JPMorgan’s Schrader Joins Sotheby’s to Help Lead Private Sales

  • Executive has spent almost 20 years with Wall Street firms
  • David Schrader is known as an avid contemporary-art collector

JPMorgan Chase & Co. managing director David Schrader will become Sotheby’s head of contemporary-art private sales in New York in an unconventional career move that places a Wall Street executive and avid collector in a role traditionally filled by industry insiders.

Schrader will begin in the near future, the auction house said Wednesday. He spent almost two decades in investment banking, including five years at JPMorgan, where he works in the equities division and specializes in hedge funds. A collector of contemporary art, Schrader, 41, regularly goes to galleries and travels to art fairs. He’s also known as a savvy trader who uses market data and connections to spot undervalued artists poised for price spikes.

David Schrader

Photographer: Julian C Manuszewski via Sotheby’s

“Some of the most active buyers and sellers of art work in finance,” said Dan Desmond, executive director of wealth advisory Blue Rider Group at Morgan Stanley. “It’s a smart move to hire someone who has a keen interest in art and already has close relationships with top fund managers.”

As an equities broker covering hedge funds, Schrader has worked with companies such as Citadel, Viking Global Investors and the former hedge fund SAC Capital Advisors. Leaders at those firms -- Ken Griffin, Dan Sundheim and Steve Cohen -- are prominent art collectors.||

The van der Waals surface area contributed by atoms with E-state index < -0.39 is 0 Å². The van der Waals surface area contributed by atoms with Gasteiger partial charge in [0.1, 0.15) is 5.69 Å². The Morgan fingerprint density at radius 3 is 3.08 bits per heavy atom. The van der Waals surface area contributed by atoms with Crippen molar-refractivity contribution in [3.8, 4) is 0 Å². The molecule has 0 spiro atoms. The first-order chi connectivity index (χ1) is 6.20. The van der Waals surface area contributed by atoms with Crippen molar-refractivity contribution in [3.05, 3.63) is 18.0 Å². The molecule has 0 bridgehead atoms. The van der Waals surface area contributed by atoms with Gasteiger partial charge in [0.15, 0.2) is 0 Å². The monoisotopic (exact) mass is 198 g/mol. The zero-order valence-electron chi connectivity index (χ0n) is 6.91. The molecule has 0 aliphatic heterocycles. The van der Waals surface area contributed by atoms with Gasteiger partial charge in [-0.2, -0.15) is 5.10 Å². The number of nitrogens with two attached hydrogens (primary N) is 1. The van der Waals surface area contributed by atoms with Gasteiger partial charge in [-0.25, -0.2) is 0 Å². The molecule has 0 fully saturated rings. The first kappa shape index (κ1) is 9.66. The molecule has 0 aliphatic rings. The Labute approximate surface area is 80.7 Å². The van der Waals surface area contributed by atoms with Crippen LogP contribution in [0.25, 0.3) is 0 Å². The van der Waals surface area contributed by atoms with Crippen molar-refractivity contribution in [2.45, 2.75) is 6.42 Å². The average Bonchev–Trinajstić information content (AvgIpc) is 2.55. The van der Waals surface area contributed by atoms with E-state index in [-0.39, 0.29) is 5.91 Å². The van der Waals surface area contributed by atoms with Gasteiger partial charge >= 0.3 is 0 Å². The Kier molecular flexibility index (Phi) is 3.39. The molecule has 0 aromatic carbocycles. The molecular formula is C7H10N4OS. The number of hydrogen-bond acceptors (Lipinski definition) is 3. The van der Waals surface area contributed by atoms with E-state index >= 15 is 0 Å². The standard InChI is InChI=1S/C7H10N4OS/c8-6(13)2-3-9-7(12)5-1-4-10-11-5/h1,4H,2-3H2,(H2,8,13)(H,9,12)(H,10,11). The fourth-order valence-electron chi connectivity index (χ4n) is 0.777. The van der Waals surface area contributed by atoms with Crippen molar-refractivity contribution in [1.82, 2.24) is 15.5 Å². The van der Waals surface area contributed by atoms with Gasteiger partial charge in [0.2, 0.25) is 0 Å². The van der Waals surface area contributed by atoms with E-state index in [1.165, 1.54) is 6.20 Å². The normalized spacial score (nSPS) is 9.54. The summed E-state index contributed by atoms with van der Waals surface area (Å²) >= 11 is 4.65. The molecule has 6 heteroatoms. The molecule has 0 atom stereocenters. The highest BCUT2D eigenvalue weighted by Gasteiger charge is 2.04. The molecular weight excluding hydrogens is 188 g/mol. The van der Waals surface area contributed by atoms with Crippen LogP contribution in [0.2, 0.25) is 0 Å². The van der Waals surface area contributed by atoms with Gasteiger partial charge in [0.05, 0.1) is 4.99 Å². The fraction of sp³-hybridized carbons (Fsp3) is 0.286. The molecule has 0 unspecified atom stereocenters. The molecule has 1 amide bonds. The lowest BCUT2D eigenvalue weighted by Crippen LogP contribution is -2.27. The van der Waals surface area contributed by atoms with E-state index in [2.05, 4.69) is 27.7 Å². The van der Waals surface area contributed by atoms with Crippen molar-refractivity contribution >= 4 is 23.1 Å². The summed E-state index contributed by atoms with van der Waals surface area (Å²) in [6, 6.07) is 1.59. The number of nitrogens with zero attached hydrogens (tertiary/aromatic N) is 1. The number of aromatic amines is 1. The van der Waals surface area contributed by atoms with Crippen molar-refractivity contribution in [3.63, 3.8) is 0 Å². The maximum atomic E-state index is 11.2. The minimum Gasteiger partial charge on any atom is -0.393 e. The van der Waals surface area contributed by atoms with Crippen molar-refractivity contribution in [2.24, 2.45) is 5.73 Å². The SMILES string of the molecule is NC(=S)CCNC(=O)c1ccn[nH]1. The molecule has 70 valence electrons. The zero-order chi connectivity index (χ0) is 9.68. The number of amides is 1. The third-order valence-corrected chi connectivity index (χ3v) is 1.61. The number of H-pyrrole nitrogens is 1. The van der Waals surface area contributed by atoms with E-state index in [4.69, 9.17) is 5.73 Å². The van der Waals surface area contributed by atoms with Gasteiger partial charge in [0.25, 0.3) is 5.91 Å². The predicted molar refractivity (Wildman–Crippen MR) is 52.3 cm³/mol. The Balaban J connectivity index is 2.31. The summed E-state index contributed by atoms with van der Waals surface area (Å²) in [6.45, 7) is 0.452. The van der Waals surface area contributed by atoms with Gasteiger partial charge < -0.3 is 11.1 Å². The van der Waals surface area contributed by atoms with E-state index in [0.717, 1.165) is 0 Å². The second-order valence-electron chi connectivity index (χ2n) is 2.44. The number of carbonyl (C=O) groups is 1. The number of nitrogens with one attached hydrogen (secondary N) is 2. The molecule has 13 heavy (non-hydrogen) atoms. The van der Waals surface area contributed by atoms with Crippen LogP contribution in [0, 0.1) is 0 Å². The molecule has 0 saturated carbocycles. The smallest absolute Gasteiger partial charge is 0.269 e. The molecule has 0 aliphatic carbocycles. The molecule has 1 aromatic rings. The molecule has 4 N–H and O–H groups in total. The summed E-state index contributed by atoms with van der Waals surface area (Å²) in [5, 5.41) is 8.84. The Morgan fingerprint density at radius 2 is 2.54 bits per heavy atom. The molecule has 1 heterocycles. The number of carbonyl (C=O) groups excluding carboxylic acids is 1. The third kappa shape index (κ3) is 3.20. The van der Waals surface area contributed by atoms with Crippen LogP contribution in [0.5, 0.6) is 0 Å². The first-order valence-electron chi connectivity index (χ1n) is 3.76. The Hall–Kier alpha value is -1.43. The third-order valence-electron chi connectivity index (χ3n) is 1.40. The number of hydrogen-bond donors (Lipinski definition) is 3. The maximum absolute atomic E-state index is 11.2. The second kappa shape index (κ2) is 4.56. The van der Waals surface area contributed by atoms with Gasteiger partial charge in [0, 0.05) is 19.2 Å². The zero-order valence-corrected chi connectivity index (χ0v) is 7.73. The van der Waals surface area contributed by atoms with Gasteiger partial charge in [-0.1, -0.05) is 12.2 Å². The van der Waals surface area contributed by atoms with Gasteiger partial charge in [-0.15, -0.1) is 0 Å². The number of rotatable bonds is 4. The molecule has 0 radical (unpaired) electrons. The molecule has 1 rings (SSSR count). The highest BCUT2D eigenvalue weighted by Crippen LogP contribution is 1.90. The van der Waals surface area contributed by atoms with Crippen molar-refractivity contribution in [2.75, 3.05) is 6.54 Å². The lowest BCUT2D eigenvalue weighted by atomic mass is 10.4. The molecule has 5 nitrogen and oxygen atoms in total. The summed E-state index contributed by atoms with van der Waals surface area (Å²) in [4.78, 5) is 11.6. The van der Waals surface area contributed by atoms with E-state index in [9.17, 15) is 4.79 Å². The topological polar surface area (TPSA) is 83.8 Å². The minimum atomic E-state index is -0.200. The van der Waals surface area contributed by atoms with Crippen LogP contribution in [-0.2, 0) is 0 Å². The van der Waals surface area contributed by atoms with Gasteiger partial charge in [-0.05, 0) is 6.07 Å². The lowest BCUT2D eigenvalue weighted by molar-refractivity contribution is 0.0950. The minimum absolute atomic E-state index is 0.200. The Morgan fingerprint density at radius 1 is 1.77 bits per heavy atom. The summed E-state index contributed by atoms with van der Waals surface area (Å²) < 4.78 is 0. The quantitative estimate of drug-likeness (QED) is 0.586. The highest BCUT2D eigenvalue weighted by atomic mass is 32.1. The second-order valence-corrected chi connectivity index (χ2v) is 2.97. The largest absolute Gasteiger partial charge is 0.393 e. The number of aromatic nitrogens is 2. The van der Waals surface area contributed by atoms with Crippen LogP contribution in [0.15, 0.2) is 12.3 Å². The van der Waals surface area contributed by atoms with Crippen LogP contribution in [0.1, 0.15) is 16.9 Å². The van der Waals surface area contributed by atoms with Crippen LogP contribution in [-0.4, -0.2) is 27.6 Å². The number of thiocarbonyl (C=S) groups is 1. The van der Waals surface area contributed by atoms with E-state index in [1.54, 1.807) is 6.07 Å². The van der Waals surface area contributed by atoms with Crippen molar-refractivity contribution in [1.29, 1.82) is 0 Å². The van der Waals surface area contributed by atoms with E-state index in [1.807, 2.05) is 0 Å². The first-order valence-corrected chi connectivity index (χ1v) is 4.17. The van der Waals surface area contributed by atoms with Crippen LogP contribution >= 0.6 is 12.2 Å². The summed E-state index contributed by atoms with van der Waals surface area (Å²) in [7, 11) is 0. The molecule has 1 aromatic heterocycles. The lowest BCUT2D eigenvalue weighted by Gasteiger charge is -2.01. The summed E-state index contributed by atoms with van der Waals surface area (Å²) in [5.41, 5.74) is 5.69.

‘Out of the Box’

“All the people he was selling stocks to, he can now sell art to. It was smart of them to look outside the box,” said collector and gallerist Adam Lindemann. “Sotheby’s can benefit a lot from someone like him. He will use their brand name and client contact list to develop a substantial private sales department.”

Schrader declined to comment before officially starting his post.

Sotheby’s private sales tallied $673.1 million in 2015, a 43 percent drop from the peak two years earlier. The sales perked up the third quarter of 2016, almost doubling from a year earlier to $167.9 million.

Schrader started buying art soon after getting a job at Bear Stearns in 1998 and built a collection that includes works by Josef Albers, Mark Grotjahn, Yayoi Kusama, Sol Lewitt, Gerhard Richter, Ed Ruscha, Rudolf Stingel, Andy Warhol and Christopher Wool. 

“He spends all of his free time looking at art,” said Lindemann, who’s known Schrader for years. “He is obsessed by art and collecting and the art world.”

One of Schrader’s big wins was the Richard Prince painting “Settlement Nurse.” He bought it for $60,000 from a 2003 exhibition at a New York gallery. In the next three years, prices for this series of works surged into the millions of dollars. In February 2008, Schrader consigned his nurse to Christie’s auction, where it fetched $4.2 million. 

He used the proceeds to buy works by several artists, including Richter and Kusama. Richter auction sales increased 35 percent since then and Kusama’s almost quadrupled from 2008 to 2016, according to Artprice.com, an art market research firm.

“David successfully combined a passion for art and business to build an enviable collection,” said Amy Cappellazzo, chairman of Sotheby’s Fine Art Division, said in a statement. “Over a 20-year period, he systematically refined his collection through thoughtful acquisitions and sales, gaining the respect of prominent dealers and collectors.”

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